Once people get near retirement, they start thinking about income streams besides Social Security and pensions. There are several different methods to do this. Today, I’ll cover one of them. I’ll go over other ways to create income in retirement in other blog posts.
The first way to create income is by choosing investments that pay a dividend or interest and living off of the interest income.
Equities – Many equities pay a dividend. Usually this is paid out quarterly to the shareholder. Some pay out monthly, some pay out yearly, but quarterly is the most common. The dividend is a certain amount of money per a share owned. Most often, this is expressed as the” Dividend Yield”. For example, you see a stock that pays a dividend of 3.25%. What this means is that the dividend that is paid out is currently 3.25% of the stock price. So if the stock is $100.00 a share, the payout will be $3.25 over the course of a year for each share owned. Many investors hold dividend paying stocks, reinvest the dividends to buy more shares of stock. Once they retire, they “flip the switch” and start taking the dividend income from the equities.
Companies can change their dividend. If company performance is good, they may increase the dividend. This is usually an indicator of a healthy bottom line. Purchasing stocks in companies that have a history or rising dividends may be a good strategy for some investors. Over time, if the dividend keeps rising, you will give yourself a raise. That can be fruitful with rising inflation.
Bonds – When you purchase a bond, you are basically loaning money to a company or government entity. Over the duration of the term of the bond, the company agrees to pay the bond holder a certain percent return. For example, let’s say you purchase $10,000 of a bond that is paying 6% interest. Each year, the company will pay you a fixed amount of $600. When the bond comes to its due date, the company repays you your original investment amount. Bonds have different maturity lengths. Shorter maturity lengths (3-5 years) usually have lower interest rates, and longer bond maturities (20-30 years) usually pay more interest. You can liquidate a bond before the maturity date, but you the face value of the bond may be more, less or the same as what you purchased it for.
Fixed Annuities – Fixed annuities are products that are purchased from insurance companies. They are quite similar to CD’s (Certificates of Deposit). The two differences are that CD’s are FDIC insured. Fixed annuities are backed by the insurance company. The other difference is that fixed annuities grow tax deferred, where CD interest is taxable each year. As implied, fixed annuities pay a fixed interest rate for a certain term of time. This interest can be compounded until the annuity reaches maturity. The other option is that the interest can be taken as it is paid out. If an investor takes the interest as it’s paid out, then the interest will be taxable at that time. Withdrawals made prior to age 59 ½ are subject to 10% IRS penalty tax. Surrender charges may apply.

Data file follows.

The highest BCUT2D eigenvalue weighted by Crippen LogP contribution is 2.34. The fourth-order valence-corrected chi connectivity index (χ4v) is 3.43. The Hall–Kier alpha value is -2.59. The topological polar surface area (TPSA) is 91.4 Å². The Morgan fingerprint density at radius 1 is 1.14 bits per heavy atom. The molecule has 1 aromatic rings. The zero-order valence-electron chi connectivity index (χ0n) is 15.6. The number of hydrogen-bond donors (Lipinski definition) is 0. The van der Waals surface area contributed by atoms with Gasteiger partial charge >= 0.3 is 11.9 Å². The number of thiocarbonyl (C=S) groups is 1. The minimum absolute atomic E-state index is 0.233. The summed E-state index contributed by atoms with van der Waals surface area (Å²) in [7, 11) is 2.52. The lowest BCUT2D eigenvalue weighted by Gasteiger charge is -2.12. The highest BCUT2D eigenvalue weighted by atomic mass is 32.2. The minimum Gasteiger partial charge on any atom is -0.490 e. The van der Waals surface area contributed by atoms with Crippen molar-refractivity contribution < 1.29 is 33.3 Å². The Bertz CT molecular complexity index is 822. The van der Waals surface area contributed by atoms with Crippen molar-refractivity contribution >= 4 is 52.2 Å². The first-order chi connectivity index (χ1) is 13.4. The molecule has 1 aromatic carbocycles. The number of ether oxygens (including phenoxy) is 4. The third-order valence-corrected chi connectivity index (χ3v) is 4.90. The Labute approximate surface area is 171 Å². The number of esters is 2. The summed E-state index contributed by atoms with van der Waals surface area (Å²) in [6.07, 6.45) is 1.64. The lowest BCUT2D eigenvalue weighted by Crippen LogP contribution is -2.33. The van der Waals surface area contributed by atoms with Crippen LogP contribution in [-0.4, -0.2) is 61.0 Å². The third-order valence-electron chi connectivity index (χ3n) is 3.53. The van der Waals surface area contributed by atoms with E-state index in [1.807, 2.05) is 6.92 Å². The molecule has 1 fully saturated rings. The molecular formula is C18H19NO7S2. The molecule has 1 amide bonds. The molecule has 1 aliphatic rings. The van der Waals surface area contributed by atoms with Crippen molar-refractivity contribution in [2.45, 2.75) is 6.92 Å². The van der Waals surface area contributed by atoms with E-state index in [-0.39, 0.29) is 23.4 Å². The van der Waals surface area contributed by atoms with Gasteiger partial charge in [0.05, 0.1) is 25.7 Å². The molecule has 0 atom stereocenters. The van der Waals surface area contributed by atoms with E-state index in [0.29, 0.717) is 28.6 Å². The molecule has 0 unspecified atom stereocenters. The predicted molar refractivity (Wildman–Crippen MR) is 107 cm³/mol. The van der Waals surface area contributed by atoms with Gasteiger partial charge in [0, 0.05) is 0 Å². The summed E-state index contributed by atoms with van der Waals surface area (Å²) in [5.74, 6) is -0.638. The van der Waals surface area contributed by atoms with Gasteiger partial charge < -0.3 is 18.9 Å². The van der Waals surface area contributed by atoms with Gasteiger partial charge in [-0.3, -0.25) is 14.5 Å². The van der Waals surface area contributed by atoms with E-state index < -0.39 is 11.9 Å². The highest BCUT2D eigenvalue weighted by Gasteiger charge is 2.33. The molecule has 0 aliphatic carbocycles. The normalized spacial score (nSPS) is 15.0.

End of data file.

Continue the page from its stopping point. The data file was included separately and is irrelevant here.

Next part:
Alternative Investments – The last asset class is alternative investments. These are investments outside of stocks, bonds and fixed annuities. Some examples are privately traded REIT’s (real estate investment trusts) and BDC’s (Business Development Corporations). They frequently are for investors with a net worth of $250,000 or more. They aren’t as liquid as a stock or a bond. However, many pay a handsome dividend rate. They also don’t correlate to the performance of the stock and bond markets, so they have the potential to give investors a good income stream while not seeing the same performance volatility as a stock or a bond. The strategies employed in the management of alternative investments may accelerate the velocity of potential losses.
Investing in Real Estate Investment Trusts (REITs) involves special risks such as potential illiquidity and may not be suitable for all investors. There is no assurance that the investment objectives of this program will be attained.
There is no guarantee that the Business Development Company (BDC) will achieve its investment objectives. Investing in private equity and private debt is subject to significant risks and may not be suitable for all investors. These risks may include limited operating history, uncertain distributions, inconsistent valuation of the portfolio, changing interest rates, leveraging of assets, reliance on the investment advisor, potential conflicts of interest, payment of substantial fees to the investment advisor and the dealer manager, potential illiquidity and liquidation at more or less than the original amount invested.
No investment strategy assures a profit or protects against a loss.
These are few ideas to get you going on income streams. Look for future blog posts for other ideas.
Always talk to a seasoned financial advisor for advice for your particular situation.
I’m available to chat with if you have specific questions about your situation.
Sharon L. Herman AAMS, ADPA is the CEO of Silver Key Wealth Management, and affiliated with LPL Financial. www.silverkeywealth.com
The opinions voiced in this material are for general information only and are not intended to provide specific advice or recommendations for any individual. To determine which investment(s) may be appropriate for you, consult your financial advisor prior to investing.
Securities offered through LPL Financial, Member FINRA/SIPC. Investment advice offered through Silver Key Wealth Management, a registered investment advisor and separate entity from LPL financial.
Ms. Herman may only discuss and/or conduct transact securities business with residents of FL, MI, GA, VA, NJ, TX. www.finra.org. www.sipc.org